Most of us living in North America and Europe know these as the “Christmas tree” trees. Those of us living in the Pacific Northwest know them as every single goddamn tree in sight. Towering, evergreen, and ubiquitous in environments ranging from temperate rainforest, to rocky mountaintops, to high desert and salty seashore barrens. Many of us with some life science background in high school learned that these are what are called “gymnosperms” (meaning ‘naked seed’), and are not quite like other land plants, in that they do not produce flowers, and reproduce using things like cones and copious amounts of wind-driven pollen. Due to the visibility and familiarity of conifers in our lives, and their vast economic and ecological importance (beyond the scope of being fabulous living room decorations one month of the year), cone-bearing trees like pines, firs, yews, spruces, and cypresses are the only gymnosperms that come to mind for those of us lucky enough to have a rudimentary background in the exciting field of evolutionary botany.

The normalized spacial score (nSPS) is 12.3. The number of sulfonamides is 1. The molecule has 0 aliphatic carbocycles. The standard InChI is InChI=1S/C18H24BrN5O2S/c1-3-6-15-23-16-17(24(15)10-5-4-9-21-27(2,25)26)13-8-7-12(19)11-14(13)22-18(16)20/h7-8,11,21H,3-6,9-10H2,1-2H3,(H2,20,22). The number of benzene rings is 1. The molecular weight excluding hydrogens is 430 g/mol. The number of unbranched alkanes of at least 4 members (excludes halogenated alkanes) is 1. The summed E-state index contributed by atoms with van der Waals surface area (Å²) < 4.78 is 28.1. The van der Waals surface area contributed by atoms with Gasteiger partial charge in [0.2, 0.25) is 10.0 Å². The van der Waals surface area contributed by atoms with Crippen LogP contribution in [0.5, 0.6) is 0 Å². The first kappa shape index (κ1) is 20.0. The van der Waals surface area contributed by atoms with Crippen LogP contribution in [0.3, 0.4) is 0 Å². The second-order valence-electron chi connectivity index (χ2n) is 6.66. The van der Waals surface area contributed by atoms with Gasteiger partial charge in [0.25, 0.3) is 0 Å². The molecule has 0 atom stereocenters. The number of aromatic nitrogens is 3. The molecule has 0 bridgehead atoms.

The reality is that a vast range of gymnosperms exist out there. Beyond the tree farm, beyond the city park, beyond the ornamental cedar in the front yard…is an entire world of alien plants that share that prehistoric, familial association with the relatively primitive conifers we all know and love.